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Now we can begin discussing potential access authorization agreements and liability that may obtain between two parties (yes, in the legal sense) interacting in an UMA environment: the authorizing user and the requesting party.

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Let's introduce a cast of characters that will help us explore different scenarios:

  • Alice is an authorizing user who is active on the web and uses a variety of web applications to store, manage, and share her data and content and services.
  • CopMonkey.com is a service provider that Alice has chosen to use as her unified authorization manager (AM) on the web. She had to create an account at CopMonkey to get started using it.
  • TravelRadar.com is a calendar service provider that Alice uses as a host for her travel information. She had to create an account at TravelRadar to get started using it.
  • FrodoReviews.com is a travelogue company that wants access to Alice's travel patterns for its own research/survey purposes.
  • Bob is a friend of Alice's who often picks her up from the airport when she comes home from her trips. Bob likes to use the DontForget.com online service to remember to retrieve her.
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The nature of claims

A claim may be affirmative, representing a statement of fact (as asserted by the requesting or another claim issuer); or promissory, a promise (as asserted by the requesting party specifically to the authorizing user). A statement of fact might be "The requesting party is over 18 years of age." A promise might be "The requesting party will adhere to the specific Creative Commons licensing terms indicated by the AM." There are technical dimensions to expressing and conveying claims, but since UMA strives to provide enforceability of resource-access agreements, there may also be legal dimensions.

In cases where a claim constitutes acceptance of an access-sharing contract offer made by the authorizing user (as presented by the AM as his or her agent in requiring the claim), the authorizing user and requesting party are the parties to the contract, and all other legal or natural persons running UMA-related services involved in managing such access are intermediaries that are not party to the contract (though they might end up being third-party beneficiaries in some cases).

Where the primary resource user and the authoring user differ, there is likely to be an interaction (invisible to UMA) at the host service that allows (or forces) the primary resource user to designate an authorizing user, and an agreement that the authorizing user acts as the primary resource user's agent or guardian or similar.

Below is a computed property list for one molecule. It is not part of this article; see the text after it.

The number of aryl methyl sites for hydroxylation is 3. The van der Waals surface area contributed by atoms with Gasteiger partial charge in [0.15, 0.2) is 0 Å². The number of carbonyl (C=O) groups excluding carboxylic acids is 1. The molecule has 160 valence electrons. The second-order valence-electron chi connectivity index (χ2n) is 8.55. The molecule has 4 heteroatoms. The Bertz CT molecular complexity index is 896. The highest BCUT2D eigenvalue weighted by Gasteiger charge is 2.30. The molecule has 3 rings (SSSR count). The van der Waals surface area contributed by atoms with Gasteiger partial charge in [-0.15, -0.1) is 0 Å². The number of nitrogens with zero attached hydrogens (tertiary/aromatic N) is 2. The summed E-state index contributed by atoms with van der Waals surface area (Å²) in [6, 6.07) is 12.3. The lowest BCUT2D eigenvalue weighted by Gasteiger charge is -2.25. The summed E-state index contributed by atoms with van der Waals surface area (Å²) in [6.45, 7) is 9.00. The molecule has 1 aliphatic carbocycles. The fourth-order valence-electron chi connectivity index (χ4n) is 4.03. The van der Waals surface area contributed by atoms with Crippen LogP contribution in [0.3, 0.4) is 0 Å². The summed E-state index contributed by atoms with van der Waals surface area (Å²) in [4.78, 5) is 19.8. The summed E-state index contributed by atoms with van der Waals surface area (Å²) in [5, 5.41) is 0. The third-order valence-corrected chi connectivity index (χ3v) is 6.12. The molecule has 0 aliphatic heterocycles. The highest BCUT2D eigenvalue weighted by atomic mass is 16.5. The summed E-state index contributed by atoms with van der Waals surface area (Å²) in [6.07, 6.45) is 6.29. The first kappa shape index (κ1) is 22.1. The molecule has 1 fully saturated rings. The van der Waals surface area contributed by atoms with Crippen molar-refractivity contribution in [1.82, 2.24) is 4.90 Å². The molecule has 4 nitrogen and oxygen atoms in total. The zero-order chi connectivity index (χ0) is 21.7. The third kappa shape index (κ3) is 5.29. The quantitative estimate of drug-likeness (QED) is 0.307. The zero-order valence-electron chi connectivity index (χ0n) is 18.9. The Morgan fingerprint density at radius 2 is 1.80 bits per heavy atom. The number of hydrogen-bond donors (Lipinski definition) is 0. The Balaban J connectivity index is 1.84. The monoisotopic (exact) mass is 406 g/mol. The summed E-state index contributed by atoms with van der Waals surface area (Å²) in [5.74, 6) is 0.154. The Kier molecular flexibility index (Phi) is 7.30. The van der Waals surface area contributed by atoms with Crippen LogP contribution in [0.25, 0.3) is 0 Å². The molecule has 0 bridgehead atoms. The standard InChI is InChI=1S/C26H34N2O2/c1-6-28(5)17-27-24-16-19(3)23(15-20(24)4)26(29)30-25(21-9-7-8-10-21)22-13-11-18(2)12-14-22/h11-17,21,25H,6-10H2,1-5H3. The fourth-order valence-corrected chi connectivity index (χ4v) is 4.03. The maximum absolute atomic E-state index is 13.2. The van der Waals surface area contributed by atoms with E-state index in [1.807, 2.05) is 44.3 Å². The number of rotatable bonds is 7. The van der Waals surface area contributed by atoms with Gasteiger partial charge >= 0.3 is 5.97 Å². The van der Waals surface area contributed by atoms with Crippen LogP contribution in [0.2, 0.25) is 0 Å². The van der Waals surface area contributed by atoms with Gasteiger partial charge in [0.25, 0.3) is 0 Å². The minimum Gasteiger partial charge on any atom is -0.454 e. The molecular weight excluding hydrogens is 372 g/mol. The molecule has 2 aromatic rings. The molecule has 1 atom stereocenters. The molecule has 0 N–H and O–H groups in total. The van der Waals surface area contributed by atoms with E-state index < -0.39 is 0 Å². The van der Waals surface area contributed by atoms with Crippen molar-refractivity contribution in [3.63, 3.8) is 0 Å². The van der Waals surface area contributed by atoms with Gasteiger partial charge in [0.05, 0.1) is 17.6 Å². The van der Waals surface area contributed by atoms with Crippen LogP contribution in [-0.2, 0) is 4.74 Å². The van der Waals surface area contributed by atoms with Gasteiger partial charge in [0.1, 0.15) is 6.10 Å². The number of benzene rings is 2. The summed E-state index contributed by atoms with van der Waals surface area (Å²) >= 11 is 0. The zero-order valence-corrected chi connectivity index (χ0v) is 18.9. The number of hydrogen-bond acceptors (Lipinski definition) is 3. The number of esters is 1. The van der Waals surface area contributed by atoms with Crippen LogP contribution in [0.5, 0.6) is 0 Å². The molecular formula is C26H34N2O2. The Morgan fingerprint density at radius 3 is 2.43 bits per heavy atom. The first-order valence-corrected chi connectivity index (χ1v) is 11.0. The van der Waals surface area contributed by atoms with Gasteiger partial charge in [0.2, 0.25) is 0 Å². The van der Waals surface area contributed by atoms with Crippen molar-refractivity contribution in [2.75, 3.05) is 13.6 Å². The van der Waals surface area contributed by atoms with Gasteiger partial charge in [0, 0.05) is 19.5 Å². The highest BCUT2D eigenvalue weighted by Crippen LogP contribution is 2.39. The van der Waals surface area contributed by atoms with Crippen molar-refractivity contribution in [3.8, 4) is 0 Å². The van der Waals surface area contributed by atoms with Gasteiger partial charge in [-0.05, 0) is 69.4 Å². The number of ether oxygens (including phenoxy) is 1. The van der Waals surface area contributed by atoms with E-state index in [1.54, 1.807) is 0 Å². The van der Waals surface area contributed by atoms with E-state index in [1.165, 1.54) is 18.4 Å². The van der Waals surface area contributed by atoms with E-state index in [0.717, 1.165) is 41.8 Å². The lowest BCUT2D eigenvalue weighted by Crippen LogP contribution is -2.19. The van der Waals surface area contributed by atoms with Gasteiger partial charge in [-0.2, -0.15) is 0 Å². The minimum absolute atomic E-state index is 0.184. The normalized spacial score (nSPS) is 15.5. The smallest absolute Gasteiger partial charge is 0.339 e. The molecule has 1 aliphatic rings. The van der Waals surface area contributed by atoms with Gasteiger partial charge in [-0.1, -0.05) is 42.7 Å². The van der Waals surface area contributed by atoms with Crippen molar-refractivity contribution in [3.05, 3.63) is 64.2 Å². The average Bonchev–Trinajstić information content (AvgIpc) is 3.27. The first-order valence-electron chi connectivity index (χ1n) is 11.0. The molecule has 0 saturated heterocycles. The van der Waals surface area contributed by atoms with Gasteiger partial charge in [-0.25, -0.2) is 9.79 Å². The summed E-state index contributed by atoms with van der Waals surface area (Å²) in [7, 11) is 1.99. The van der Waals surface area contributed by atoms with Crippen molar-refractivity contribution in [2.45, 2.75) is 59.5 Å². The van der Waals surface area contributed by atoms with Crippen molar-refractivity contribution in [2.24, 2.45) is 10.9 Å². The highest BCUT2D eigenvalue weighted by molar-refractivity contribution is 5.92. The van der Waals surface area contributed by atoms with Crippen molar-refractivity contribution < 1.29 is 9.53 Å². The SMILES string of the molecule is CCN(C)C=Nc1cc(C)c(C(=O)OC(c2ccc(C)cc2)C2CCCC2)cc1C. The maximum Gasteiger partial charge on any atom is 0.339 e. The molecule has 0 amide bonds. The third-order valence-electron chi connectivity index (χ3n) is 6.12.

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Person-to-service access: a walkthrough

@@TBS - new diagram

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Person-to-person access: a walkthrough

@@TBS - new diagram

Parties and legal responsibilities

For our purposes in UMA 1.0, an authorizing user is always a natural person (a human being). We foresee use cases where the authorizing party could be a non-human, but our 1.0 scope sticks to human beings in this role to ensure that we think about how to craft the user experience for this person (who is the all-important "user" in UMA!). An authorizing user may set policies at the AM that end up legally binding him/her, depending on the claims coming from the requesting party in response.

A requesting party may be either a natural person or a legal person.

The AM and requester protocol endpoints, the software that implements them, and the services that deploy them are just tools to help the parties get to a desired result. However, the requesting party "behind" these tools is a party that may be held legally responsible for any claims made to the authorizing user. Thus, some legal person such as a company may operate the service that hosts or requests a resource, or offers authorization services.

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TBS

Here are the choices for requesting party:

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We are actively researching this issue. See the notes from UMA telecon 2010-03-18 for discussion about the impact of choosing one alternative over another.

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The nature of claims

A claim may be affirmative, representing a statement of fact (as asserted by the requesting or another claim issuer); or promissory, a promise (as asserted by the requesting party specifically to the authorizing user). A statement of fact might be "The requesting party is over 18 years of age." A promise might be "The requesting party will adhere to the specific Creative Commons licensing terms indicated by the AM." There are technical dimensions to expressing and conveying claims, but since UMA strives to provide enforceability of resource-access agreements, there may also be legal dimensions.

In cases where a claim constitutes acceptance of an access-sharing contract offer made by the authorizing user (as presented by the AM as his or her agent in requiring the claim), the authorizing user and requesting party are the parties to the contract, and all other legal or natural persons running UMA-related services involved in managing such access are intermediaries that are not party to the contract (though they might end up being third-party beneficiaries in some cases).

Where the primary resource user and the authoring user differ, there is likely to be an interaction (invisible to UMA) at the host service that allows (or forces) the primary resource user to designate an authorizing user, and an agreement that the authorizing user acts as the primary resource user's agent or guardian or similar.

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Mapping requesting parties to profiles for getting access tokens

We suspect that certain sharing patterns lend themselves to choosing different profiles for UMA's step 2 (getting a token).